Registration Dossier

Administrative data

Workers - Hazard via inhalation route

Systemic effects

Long term exposure
Hazard assessment conclusion:
no hazard identified
Acute/short term exposure
Hazard assessment conclusion:
no hazard identified
DNEL related information

Local effects

Long term exposure
Hazard assessment conclusion:
DNEL (Derived No Effect Level)
Value:
0.458 mg/m³
Most sensitive endpoint:
repeated dose toxicity
DNEL related information
DNEL derivation method:
ECHA REACH Guidance
Overall assessment factor (AF):
0.6
Dose descriptor:
other: HEC-adjusted NOEC - expressed as Sb
DNEL value:
0.155 mg/m³
AF for differences in duration of exposure:
1
Justification:
The DNEL derivation is based upon chronic inhalation data and correction for exposure duration is not warranted.
AF for interspecies differences (allometric scaling):
1
Justification:
In as much as antimony is not metabolized, interspecies variability from this source would not be expected. Moreover, the HEC calculations performed account for expected toxicokinetic differences related to pulmonary deposition and clearance, further reducing uncertainty in extrapolation between species. Since the HEC calculations address and correct for a difference assessment factors are designed to address, the application of both would be redundant. Indeed, the HEC correction lowers the expected human NOAEC by a factor of 6.5, more than twice the recommended default assessment factor of 2.5. A minimal Assessment Factor of 1.0 is thus appropriate for HEC corrected local effects in the lung.
The NOAEC (based upon antimony content) remains at 0.155 mg/m3 after consideration of interspecies differences.For diantimony trioxide, this value becomes 0.185 mg/m3.
AF for intraspecies differences:
3
Justification:
An additional assessment factor is suggested to account for variability in response between workers. Assessment factors recommended range from 5 in the ECHA R8 to 3 as suggested by ECETOC (2003).

An assessment factor of 3 appears to be applicable to antimony (III) compounds since the pulmonary impacts of concern are local and do not entail metabolism of deposited aerosols (ECETOC, 2010). Hattis and Silver (1994) similarly concluded in an analysis of variability in toxicodynamic responses for local irritants (including pulmonary toxicants) that an assessment factor of 3 was more appropriate. Justification for lower assessment factors was also found in greater homogeneity of worker populations where occupational hygiene regimens and other risk management practices are in place to reduce sources of variability in responses to exposure. For example, routine monitoring of urinary antimony excretion and pulmonary function (by both spirometry and annual radiographic evaluations of the lungs) essentially precludes the development of pneumonitis in workers.
Application of an assessment factor of 3 yields a DNEL estimate of 0.052 mg/m3 based upon antimony content. Note that this DNEL is specific to respirable aerosols of water insoluble antimony compounds.
AF for the quality of the whole database:
1
Justification:
Three other chronic rat inhalation studies have been conducted and there is reasonable consistency in the inflammatory responses that have been produced (Newton et al., 1994; Groth et al., 1986; Watt, 1983).
AF for remaining uncertainties:
0.2
Justification:
The DNEL calculation is based upon experimentally generated respirable aerosols of antimony trioxide with a MMAD of 1.2 µm. Studies of the particle size distribution of occupational environments engaged in the production or packaging of antimony trioxide have determined that the majority of material in these aerosols is far coarser than the respirable aerosols used rodent inhalation studies (Hughson, 2005). This is further problematic in that majority of occupational exposure data routinely collected in occupational environments is indexed to the inhalable fraction of aerosols. Comparison of the DNEL derived for respirable aerosols is thus difficult to relate to present and historical occupational exposure data unless some means of scaling a respirable DNEL to its inhalable equivalent is employed.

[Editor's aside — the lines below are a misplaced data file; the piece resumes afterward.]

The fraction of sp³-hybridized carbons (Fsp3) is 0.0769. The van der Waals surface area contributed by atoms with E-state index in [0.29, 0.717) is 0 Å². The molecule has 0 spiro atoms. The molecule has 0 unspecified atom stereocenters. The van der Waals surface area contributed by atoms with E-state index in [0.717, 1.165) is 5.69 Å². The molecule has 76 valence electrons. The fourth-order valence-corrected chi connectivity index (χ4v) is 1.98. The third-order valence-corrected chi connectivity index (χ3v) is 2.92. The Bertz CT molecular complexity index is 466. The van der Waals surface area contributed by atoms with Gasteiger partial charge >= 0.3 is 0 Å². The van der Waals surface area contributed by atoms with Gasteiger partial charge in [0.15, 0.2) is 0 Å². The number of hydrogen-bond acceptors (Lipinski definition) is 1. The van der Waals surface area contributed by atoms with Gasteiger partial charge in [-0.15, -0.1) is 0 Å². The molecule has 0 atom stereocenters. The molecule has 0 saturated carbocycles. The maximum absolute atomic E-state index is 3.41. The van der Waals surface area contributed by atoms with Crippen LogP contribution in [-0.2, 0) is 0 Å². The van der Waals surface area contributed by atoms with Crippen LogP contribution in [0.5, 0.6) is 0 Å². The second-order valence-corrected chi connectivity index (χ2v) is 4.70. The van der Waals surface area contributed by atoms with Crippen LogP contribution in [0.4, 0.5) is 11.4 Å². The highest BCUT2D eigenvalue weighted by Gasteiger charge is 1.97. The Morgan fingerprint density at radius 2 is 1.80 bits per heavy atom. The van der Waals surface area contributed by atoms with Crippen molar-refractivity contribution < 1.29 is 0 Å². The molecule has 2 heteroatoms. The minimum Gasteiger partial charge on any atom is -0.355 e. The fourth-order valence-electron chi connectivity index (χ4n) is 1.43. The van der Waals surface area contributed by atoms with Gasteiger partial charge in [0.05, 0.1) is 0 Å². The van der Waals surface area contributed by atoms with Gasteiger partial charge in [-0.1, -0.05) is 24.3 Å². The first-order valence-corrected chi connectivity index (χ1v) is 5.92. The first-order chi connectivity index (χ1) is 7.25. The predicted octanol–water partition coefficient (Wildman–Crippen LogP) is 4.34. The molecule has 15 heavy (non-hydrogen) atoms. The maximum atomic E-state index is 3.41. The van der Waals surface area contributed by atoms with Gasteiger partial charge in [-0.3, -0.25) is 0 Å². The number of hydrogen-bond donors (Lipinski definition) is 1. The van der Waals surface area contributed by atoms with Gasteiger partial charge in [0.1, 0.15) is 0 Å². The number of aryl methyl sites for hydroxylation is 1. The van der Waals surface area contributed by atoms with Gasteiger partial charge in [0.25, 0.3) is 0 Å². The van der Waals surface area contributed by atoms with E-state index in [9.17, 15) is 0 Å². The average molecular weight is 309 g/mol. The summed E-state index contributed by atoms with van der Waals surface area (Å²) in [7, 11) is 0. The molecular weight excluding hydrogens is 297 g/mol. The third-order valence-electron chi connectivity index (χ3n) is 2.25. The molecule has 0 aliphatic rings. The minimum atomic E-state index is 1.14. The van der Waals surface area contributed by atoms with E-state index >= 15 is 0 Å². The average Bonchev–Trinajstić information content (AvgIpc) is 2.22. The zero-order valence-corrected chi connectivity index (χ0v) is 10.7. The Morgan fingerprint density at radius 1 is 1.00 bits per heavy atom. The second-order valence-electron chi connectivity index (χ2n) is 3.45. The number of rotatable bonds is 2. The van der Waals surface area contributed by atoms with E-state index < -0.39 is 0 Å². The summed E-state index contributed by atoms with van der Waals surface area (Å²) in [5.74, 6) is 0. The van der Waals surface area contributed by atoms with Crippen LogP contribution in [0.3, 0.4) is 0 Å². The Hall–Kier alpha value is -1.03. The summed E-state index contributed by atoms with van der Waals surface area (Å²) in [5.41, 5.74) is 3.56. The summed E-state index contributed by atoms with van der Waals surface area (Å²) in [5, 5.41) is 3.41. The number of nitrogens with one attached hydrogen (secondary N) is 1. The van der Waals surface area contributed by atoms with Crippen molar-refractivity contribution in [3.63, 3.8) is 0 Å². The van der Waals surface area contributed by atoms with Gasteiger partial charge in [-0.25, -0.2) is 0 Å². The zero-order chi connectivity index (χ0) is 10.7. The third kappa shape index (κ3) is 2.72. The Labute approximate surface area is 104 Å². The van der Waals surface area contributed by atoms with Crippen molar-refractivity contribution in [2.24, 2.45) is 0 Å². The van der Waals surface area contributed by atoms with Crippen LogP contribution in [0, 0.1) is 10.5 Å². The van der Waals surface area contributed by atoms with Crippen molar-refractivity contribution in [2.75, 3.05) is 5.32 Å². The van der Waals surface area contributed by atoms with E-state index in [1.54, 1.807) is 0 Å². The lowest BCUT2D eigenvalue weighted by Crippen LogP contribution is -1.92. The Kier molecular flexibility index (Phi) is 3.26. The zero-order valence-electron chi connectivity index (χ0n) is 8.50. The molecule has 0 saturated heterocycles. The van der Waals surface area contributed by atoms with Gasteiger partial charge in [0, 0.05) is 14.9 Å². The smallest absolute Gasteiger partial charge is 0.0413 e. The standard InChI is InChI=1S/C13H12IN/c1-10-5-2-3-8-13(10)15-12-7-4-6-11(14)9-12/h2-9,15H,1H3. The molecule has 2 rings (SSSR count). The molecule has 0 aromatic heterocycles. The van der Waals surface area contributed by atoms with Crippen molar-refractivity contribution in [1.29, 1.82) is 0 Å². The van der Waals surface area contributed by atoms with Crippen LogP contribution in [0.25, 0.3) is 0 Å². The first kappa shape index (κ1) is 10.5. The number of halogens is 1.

Vetter (2018) analysed the particle size distributions observed by Hughson (2005) and concluded that, on a mass comparison basis, the respirable fraction of occupational aerosols is on average 20% of the total aerosol. A DNEL for a respirable aerosol would most likely be congruent with an inhalable limit approximately five-fold larger. Thus, a respirable DNEL of 0.052 mg/m3 would be comparable to an inhalable measurement of 0.263 mg/m3. For diantimony trioxide, this value becomes 0.315 mg/m3

Acute/short term exposure
Hazard assessment conclusion:
no hazard identified
DNEL related information

Workers - Hazard via dermal route

Systemic effects

Long term exposure
Hazard assessment conclusion:
DNEL (Derived No Effect Level)
Value:
97.6 mg/kg bw/day
Most sensitive endpoint:
repeated dose toxicity
Route of original study:
Oral
DNEL related information
DNEL derivation method:
other: The DNEL derivation for antimony metal is based on state-of-the-art approaches and using substance-specific information.
Overall assessment factor (AF):
25
Dose descriptor starting point:
NOAEL
DNEL value:
1 686 mg/kg bw/day
Modified dose descriptor starting point:
NOAEL
DNEL value:
1 409 mg/kg bw/day
Explanation for the modification of the dose descriptor starting point:

Selection of the relevant dose-descriptor

In accordance with the diantimony trioxide CSR, the NOAEL of 1686 mg/kg bw/d from a subchronic oral toxicity study in rats is selected as being the most relevant for estimating systemic effects that might be associated with dermal uptake of antimony metal or antimony (III) compounds. In the absence of studies defining systemic toxicity from dermal exposure, route-to-route extrapolation is required.

 

Modification of the dose descriptor to the correct starting point

Because the route of exposure in animal toxicity studies (oral) is not the same for which extrapolations to humans are to be made (dermal), an evaluation must be undertaken to determine if there is a need to adjust the animal NOAEL starting point. In principle this entails evaluation of whether different rates of uptake are to be expected via the two different exposure routes.